• staging / publishing - once content has been approved, the content is ready for publishihg, though since this will not be directly to a web server, since a web page will include several items of content, what are pulled from the published content database when needed (most systems allow scheduling of publish and expiry dates). In order to synchronize several interdependent updates or new pieces of content, it is common to publish to a staging server which then passes content in batches to the web server databases.
  • presentation and alternative renditions - the final part of the publishing process is to take an HTML output template and insert the relevant content into the allocated places, usually indicated by special tags understood by the page creation module or by functional calls within a scripting language. The same content may be published in different formats for different 'channels'. For example, as well as web pages in HTML, the same content may be output in WML (Wireless Markup Language) for a portable wireless device.
  • personalization - this is more closely related to presentation layer and customizes pages according to users profiles and behaviours.
  • audit trails, version control and 'roll-back' - more sophisticated CM systems keep each update of an item of content as a separate version. This make it possible to recreate your website as it was at a particular point in time. Audit trails identify which content was approved by whom and when.

As you can see from the above, a content management engine can be quite complex, which is one reason why for most enterprise implementation you get little change back out of $500,000. (There are other reasons - see the article "What Price Enterprise Systems" in the last I3 UPDATE). On the other hand, it is quite possible to create a highly usable CM system that is customized to your needs from more readily available software and some basic programming, e.g. MySQL and PHP scripting, Lotus Domino/Notes, VBScript modules etc.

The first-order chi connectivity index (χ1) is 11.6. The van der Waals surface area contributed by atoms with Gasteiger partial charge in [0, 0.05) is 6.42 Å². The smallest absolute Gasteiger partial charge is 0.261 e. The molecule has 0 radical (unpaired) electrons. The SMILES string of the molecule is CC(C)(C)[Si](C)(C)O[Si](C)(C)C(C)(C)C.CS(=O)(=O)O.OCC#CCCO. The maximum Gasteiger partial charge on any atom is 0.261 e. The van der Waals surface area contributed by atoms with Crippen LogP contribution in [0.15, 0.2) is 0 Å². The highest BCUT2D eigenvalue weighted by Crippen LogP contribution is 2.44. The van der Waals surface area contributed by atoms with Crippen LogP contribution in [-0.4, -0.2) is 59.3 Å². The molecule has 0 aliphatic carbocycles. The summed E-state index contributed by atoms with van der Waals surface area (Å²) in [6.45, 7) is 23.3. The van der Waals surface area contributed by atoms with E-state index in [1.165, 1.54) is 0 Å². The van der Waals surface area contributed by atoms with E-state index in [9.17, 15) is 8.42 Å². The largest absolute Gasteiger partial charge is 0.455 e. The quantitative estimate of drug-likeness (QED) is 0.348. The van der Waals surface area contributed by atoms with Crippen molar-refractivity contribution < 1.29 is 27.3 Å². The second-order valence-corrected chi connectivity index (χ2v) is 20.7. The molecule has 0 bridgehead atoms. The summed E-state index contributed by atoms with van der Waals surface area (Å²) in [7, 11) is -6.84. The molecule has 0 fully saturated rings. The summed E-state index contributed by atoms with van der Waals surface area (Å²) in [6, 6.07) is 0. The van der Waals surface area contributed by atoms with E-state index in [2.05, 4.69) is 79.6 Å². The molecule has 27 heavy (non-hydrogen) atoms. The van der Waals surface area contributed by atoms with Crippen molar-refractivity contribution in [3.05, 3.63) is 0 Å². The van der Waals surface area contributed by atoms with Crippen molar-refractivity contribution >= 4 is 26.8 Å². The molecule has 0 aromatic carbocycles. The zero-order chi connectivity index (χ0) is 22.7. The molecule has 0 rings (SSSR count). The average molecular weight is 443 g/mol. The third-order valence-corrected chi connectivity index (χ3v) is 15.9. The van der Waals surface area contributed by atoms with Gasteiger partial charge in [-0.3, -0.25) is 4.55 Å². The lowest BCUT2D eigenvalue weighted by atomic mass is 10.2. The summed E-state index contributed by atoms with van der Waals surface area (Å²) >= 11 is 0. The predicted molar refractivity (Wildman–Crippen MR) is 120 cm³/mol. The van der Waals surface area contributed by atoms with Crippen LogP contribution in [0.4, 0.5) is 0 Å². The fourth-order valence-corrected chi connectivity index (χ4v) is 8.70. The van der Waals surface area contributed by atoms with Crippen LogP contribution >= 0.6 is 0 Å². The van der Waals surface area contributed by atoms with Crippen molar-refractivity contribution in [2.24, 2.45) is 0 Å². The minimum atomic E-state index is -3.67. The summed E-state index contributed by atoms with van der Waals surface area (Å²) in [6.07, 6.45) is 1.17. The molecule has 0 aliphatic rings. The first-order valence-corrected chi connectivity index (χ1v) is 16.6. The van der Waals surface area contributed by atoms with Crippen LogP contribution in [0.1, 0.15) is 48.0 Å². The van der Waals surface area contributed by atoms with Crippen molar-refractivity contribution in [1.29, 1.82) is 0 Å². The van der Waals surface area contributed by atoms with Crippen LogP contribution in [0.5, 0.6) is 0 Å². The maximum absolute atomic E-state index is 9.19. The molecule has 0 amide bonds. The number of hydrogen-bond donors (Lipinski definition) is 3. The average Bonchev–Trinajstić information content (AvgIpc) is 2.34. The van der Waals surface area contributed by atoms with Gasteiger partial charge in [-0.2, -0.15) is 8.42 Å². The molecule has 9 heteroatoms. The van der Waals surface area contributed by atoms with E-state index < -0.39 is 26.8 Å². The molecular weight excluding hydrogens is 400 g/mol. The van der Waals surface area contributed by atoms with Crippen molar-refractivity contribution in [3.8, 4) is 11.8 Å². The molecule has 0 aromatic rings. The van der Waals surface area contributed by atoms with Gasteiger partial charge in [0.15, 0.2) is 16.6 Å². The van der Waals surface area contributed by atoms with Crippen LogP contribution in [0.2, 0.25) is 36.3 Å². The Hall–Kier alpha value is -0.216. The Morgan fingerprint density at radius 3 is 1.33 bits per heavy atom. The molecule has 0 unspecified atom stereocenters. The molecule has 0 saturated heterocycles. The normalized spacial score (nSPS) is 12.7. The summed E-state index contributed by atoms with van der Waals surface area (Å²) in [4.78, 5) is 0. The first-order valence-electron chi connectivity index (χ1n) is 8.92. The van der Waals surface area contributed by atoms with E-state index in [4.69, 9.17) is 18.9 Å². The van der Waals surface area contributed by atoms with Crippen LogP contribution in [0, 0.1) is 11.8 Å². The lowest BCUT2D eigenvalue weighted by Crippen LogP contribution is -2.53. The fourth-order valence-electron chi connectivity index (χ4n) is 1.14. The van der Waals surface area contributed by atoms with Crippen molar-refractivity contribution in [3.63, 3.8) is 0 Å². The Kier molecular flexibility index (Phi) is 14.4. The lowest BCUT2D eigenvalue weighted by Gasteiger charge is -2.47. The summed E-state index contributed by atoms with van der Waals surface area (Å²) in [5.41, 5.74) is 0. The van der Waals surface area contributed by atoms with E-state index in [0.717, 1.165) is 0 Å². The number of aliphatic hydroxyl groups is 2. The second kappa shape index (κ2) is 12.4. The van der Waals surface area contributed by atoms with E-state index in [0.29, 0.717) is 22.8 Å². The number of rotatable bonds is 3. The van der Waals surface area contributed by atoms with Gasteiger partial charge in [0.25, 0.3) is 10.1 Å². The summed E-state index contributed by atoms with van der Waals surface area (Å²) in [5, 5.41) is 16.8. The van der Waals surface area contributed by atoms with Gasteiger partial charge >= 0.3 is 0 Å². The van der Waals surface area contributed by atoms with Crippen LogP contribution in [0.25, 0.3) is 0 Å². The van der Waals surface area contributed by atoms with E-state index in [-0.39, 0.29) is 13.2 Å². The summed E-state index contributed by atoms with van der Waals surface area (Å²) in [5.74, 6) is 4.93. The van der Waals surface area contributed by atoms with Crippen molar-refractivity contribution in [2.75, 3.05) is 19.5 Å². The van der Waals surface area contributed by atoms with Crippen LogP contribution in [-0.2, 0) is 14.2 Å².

The Potential Benefits

Apart from making it easier to maintain a website or (more typically) a set of websites throughout an organization, the use of CM can also confer these advantages:

  • consistency of styles and formats for each type of information - this helps users find specific information quicker through familiarity with a particular template format
  • major contributor to integration and cohesion - many companies have struggled to maintain hundreds of individual websites, often with overlapping content; as they move towards fewer 'portals', a CM system can act as the common bridge between them all
  • removing the complexities of web page programming from content providers - any knowledge worker who has content to contribute can do so through templates and forms without knowing the intricacies of web page design or HTML mark-up; it also means that if a minor change needs to be made it can be done and published almost immediately without waiting for specialist to change web pages.
  • multiple uses of the same information - since the same content can be inserted into different web pages, it is easy to maintain brand or site identity without duplicating effort to create content
  • automatically change content according to certain rules - for example the BBC's Garden World website plays different content from its database at different seasons
  • better management information on the status of content - for example, it is possible to identify process bottlenecks or consider the implications of forthcoming content by its position in the workflow e.g. "due for publication on 1st May"
  • more precise retrieval - particularly if content is appropriately tagged; the personalization function 'knows' the interests and profiles of the user; hence search results or browsing can filter out (prevent the display of) content of low relevance
  • integration with other applications - CM systems make it easier to retrieve information from databases (the 'hidden web' not indexed by search engines); the use of XML will make it easier in the future (once schemas and metadata elements are agreed within a community) for inter-operability between different systems.

But these benefits do not come without some sweat and toil! On the technical side there are problems of integration - using a CM system from multiple networks and users with different security levels, moving data from one subsystem to another (when there are different vendors involved), plus the usual ones of functional and performance reality not matching vendor hype. Some commonly heard wisdom (see for example, the excellent case studies that appear in each edition of Content Management http://www.cmfocus.com) indicates what CM managers would do differently next time: